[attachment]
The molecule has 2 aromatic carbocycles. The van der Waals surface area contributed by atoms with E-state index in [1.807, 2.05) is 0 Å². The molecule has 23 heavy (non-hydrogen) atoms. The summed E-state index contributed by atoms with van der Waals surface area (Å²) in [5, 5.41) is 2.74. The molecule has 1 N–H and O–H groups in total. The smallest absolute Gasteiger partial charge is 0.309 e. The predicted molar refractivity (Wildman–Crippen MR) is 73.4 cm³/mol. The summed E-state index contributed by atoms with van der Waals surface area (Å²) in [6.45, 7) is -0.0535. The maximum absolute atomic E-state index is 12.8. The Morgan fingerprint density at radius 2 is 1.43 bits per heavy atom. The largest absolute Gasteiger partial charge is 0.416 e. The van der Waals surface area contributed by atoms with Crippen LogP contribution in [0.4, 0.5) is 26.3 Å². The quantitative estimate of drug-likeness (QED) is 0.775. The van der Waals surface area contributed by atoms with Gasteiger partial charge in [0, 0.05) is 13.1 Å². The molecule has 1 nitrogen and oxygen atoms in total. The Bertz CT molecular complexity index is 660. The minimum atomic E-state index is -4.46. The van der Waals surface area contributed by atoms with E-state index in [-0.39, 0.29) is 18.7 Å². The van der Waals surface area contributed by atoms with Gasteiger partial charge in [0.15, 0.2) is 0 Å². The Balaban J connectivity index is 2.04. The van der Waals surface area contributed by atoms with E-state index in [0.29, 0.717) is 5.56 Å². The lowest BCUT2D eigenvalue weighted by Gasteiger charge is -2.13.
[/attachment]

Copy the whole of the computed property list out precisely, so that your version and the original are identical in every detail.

The molecule has 2 aromatic carbocycles. The van der Waals surface area contributed by atoms with E-state index in [1.807, 2.05) is 0 Å². The molecule has 23 heavy (non-hydrogen) atoms. The summed E-state index contributed by atoms with van der Waals surface area (Å²) in [5, 5.41) is 2.74. The molecule has 1 N–H and O–H groups in total. The smallest absolute Gasteiger partial charge is 0.309 e. The predicted molar refractivity (Wildman–Crippen MR) is 73.4 cm³/mol. The summed E-state index contributed by atoms with van der Waals surface area (Å²) in [6.45, 7) is -0.0535. The maximum absolute atomic E-state index is 12.8. The Morgan fingerprint density at radius 2 is 1.43 bits per heavy atom. The largest absolute Gasteiger partial charge is 0.416 e. The van der Waals surface area contributed by atoms with Crippen LogP contribution in [0.4, 0.5) is 26.3 Å². The quantitative estimate of drug-likeness (QED) is 0.775. The van der Waals surface area contributed by atoms with Gasteiger partial charge in [0, 0.05) is 13.1 Å². The molecule has 1 nitrogen and oxygen atoms in total. The Bertz CT molecular complexity index is 660. The minimum atomic E-state index is -4.46. The van der Waals surface area contributed by atoms with E-state index in [-0.39, 0.29) is 18.7 Å². The van der Waals surface area contributed by atoms with Gasteiger partial charge in [0.15, 0.2) is 0 Å². The Balaban J connectivity index is 2.04. The van der Waals surface area contributed by atoms with E-state index in [0.29, 0.717) is 5.56 Å². The lowest BCUT2D eigenvalue weighted by Gasteiger charge is -2.13.